Consumptive water use refers to water that is removed from a watershed by evapotranspiration (loss of water from direct evaporation or plant transpiration), making it unavailable for other uses. Reclamation needs reliable estimates of consumptive water use to administer interstate and interbasin water compacts, and to quantify and verify volumes of conserved water arising from fallowing and crop type substitution agreements.
Evapotranspiration (ET) is a function of moisture availability at the surface (from vegetation and the soil) and atmospheric water demand determined by solar radiation, air temperature, humidity, and wind speed. Daily “reference ET” – the amount of water needed by a healthy, full canopy reference crop, such as alfalfa or clipped grass turf – is the metric against which the ET of other land cover types is compared. Ratios of actual ET to reference ET are referred to as “crop coefficients” and vary from day to day over the course of the growing season as particular vegetation types develop according to their phenological cycles. Reclamation uses crop coefficients developed for each mapped land cover type (for example, open water, agricultural crop types, and riparian vegetation types) in combination with daily reference ET values to estimate daily ET for each land cover type. Daily consumptive water use estimates for each land cover type are summed to produce estimates of consumptive use by land cover type for desired time periods (e.g., weekly, monthly, seasonal, annual). Total consumptive use estimates are generated by multiplying crop-specific consumptive use values by the total areas occupied by the various land cover classes, and summing the results.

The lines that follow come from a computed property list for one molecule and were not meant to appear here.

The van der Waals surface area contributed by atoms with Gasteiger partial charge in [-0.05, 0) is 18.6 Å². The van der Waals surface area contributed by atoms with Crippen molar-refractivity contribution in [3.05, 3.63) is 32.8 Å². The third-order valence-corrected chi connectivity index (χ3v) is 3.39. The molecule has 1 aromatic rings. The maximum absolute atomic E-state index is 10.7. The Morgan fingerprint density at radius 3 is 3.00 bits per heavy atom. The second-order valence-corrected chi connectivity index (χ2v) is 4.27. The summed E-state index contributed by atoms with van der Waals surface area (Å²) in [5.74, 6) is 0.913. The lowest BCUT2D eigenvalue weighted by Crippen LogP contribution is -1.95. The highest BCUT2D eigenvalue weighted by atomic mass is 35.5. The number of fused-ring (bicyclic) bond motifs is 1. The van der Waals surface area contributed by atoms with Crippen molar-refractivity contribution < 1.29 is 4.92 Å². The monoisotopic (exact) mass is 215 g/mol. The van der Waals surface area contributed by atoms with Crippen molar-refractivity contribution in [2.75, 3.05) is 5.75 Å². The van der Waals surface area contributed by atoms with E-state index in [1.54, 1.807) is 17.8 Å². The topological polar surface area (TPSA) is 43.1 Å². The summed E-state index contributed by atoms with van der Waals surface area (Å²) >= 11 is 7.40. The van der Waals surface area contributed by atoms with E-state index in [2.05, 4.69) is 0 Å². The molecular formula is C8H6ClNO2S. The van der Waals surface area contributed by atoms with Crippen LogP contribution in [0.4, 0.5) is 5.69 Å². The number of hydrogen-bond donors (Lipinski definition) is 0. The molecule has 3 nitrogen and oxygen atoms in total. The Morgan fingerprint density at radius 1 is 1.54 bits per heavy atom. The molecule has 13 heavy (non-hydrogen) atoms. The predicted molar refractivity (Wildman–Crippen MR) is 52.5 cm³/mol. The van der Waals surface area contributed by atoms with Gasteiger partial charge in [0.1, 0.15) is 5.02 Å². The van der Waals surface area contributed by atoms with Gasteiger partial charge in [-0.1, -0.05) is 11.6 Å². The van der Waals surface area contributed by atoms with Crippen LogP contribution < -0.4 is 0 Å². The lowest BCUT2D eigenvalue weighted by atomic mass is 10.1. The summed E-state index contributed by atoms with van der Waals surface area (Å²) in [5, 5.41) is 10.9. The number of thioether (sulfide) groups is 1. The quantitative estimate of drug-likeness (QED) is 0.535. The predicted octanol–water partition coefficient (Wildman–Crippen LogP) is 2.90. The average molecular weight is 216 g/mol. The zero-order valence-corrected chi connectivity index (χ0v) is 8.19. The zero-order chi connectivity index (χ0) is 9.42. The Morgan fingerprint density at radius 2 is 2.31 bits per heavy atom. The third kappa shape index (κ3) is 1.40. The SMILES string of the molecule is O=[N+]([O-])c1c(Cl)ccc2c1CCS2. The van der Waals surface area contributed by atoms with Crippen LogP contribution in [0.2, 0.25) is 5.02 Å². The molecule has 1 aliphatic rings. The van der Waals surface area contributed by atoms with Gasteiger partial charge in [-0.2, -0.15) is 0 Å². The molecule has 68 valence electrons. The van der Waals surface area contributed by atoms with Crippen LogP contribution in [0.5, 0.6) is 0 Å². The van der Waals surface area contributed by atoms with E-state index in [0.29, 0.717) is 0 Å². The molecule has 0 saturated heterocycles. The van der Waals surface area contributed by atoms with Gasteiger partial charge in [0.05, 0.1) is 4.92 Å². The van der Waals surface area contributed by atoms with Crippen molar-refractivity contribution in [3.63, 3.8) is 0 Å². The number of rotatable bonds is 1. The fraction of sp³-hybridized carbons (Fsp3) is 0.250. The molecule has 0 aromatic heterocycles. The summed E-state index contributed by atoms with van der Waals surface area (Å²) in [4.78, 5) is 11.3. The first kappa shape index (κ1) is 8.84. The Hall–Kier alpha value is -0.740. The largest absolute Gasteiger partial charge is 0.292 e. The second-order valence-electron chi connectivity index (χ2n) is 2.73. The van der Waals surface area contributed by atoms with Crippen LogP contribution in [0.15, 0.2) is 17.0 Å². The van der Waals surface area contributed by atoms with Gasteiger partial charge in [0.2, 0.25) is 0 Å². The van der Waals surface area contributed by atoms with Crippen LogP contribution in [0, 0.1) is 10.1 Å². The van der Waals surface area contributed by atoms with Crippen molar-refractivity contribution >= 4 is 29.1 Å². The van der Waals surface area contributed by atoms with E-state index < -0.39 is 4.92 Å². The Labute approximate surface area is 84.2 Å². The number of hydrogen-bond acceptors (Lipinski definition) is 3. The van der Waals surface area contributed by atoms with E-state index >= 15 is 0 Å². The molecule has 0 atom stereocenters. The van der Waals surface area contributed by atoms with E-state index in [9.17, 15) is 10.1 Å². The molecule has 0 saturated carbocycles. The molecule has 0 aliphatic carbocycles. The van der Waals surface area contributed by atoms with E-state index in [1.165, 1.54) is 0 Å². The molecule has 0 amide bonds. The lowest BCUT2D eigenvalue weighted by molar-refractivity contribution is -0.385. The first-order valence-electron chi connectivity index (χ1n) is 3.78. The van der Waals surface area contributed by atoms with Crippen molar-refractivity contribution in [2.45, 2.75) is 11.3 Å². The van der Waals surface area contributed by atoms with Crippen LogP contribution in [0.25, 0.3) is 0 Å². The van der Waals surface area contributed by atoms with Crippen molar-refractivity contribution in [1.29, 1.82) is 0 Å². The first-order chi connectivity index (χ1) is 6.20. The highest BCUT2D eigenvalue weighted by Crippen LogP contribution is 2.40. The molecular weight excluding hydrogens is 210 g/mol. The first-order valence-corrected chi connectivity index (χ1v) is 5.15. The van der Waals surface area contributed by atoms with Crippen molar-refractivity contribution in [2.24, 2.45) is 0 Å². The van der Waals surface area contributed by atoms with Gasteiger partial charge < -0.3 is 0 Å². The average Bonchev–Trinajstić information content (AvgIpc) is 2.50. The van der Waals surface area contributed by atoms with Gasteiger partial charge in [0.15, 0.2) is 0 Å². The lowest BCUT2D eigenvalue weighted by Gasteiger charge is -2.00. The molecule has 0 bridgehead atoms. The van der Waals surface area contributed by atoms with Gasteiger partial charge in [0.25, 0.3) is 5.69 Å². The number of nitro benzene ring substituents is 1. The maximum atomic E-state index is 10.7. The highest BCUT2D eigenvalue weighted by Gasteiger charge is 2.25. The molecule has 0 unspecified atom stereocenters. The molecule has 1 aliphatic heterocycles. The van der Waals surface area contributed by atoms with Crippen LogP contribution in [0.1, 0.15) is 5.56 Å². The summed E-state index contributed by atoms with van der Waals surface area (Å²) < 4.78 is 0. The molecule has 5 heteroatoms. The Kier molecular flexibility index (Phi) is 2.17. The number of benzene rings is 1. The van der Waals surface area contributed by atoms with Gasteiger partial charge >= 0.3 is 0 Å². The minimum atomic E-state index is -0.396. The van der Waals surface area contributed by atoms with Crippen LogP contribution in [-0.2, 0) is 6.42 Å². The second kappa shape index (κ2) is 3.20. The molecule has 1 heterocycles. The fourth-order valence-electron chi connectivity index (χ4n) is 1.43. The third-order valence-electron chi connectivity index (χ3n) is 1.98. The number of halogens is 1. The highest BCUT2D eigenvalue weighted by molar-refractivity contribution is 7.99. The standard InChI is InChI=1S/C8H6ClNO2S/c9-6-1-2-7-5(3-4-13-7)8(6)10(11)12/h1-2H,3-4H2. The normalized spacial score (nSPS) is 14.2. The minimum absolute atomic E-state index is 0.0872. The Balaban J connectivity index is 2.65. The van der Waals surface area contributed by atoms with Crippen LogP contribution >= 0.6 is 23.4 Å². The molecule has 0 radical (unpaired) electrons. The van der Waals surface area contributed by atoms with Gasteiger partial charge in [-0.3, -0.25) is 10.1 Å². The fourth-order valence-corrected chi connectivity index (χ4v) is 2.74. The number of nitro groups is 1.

Reclamation image analysts used SPOT and Landsat Thematic Mapper imagery to map open water, crop types, and riparian vegetation for the Central and Imperial Valleys of California, and areas adjacent to the Lower Colorado River dividing California and Arizona. Because some of these areas produce agricultural crops year round, multi-date imagery was required to map the area since up to four different crops could occur on a single agricultural field during the year. A GIS was used to assign the Landsat derived crop types to vector-based maps of individual agricultural fields developed from high-resolution imagery. Once within a GIS, consumptive water use was calculated and analyzed at a wide range of spatial scales, from individual agricultural fields to entire river basins.
Example of the irrigated lands GIS for the Imperial Irrigation District in California.
Canopy cover is an important variable affecting ET and consumptive water use of riparian vegetation along the Lower Colorado River. http://pubs.water.usgs.gov/sir20065043.
Raster maps of canopy cover within the riparian vegetation class were derived from 1-meter resolution 2010 NAIP imagery using an object-based image classification approach. Segmentation algorithms using both spatial and spectral information contained within the image data generated image objects containing contiguous groupings of similar pixels. The resulting image objects were combined and classified into categories of canopy closure using rule sets defined by the image analyst.
Example of riparian vegetation canopy closure classes derived from high-resolution aerial imagery and object-based image classification along Lower Colorado River.